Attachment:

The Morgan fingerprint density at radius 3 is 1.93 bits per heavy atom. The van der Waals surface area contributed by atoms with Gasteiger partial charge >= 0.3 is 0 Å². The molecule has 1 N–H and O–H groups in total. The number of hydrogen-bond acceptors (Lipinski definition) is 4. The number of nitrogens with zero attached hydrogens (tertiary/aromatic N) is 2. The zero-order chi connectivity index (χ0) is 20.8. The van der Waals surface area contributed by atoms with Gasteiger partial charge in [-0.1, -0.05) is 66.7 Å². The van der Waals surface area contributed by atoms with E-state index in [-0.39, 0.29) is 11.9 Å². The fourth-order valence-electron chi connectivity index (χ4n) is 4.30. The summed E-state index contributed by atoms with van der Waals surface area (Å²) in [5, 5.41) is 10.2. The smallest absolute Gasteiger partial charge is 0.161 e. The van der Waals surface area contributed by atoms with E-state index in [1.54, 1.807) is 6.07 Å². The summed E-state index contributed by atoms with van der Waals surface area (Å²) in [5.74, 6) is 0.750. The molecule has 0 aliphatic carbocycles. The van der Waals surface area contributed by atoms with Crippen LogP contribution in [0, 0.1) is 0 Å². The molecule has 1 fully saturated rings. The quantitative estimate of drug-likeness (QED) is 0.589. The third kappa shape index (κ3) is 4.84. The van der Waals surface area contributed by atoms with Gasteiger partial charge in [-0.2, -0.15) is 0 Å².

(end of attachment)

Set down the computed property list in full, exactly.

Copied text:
The Morgan fingerprint density at radius 3 is 1.93 bits per heavy atom. The van der Waals surface area contributed by atoms with Gasteiger partial charge >= 0.3 is 0 Å². The molecule has 1 N–H and O–H groups in total. The number of hydrogen-bond acceptors (Lipinski definition) is 4. The number of nitrogens with zero attached hydrogens (tertiary/aromatic N) is 2. The zero-order chi connectivity index (χ0) is 20.8. The van der Waals surface area contributed by atoms with Gasteiger partial charge in [-0.1, -0.05) is 66.7 Å². The van der Waals surface area contributed by atoms with E-state index in [-0.39, 0.29) is 11.9 Å². The fourth-order valence-electron chi connectivity index (χ4n) is 4.30. The summed E-state index contributed by atoms with van der Waals surface area (Å²) in [5, 5.41) is 10.2. The smallest absolute Gasteiger partial charge is 0.161 e. The van der Waals surface area contributed by atoms with E-state index in [1.54, 1.807) is 6.07 Å². The summed E-state index contributed by atoms with van der Waals surface area (Å²) in [5.74, 6) is 0.750. The molecule has 0 aliphatic carbocycles. The van der Waals surface area contributed by atoms with Crippen LogP contribution in [0, 0.1) is 0 Å². The molecule has 1 fully saturated rings. The quantitative estimate of drug-likeness (QED) is 0.589. The third kappa shape index (κ3) is 4.84. The van der Waals surface area contributed by atoms with Gasteiger partial charge in [-0.2, -0.15) is 0 Å².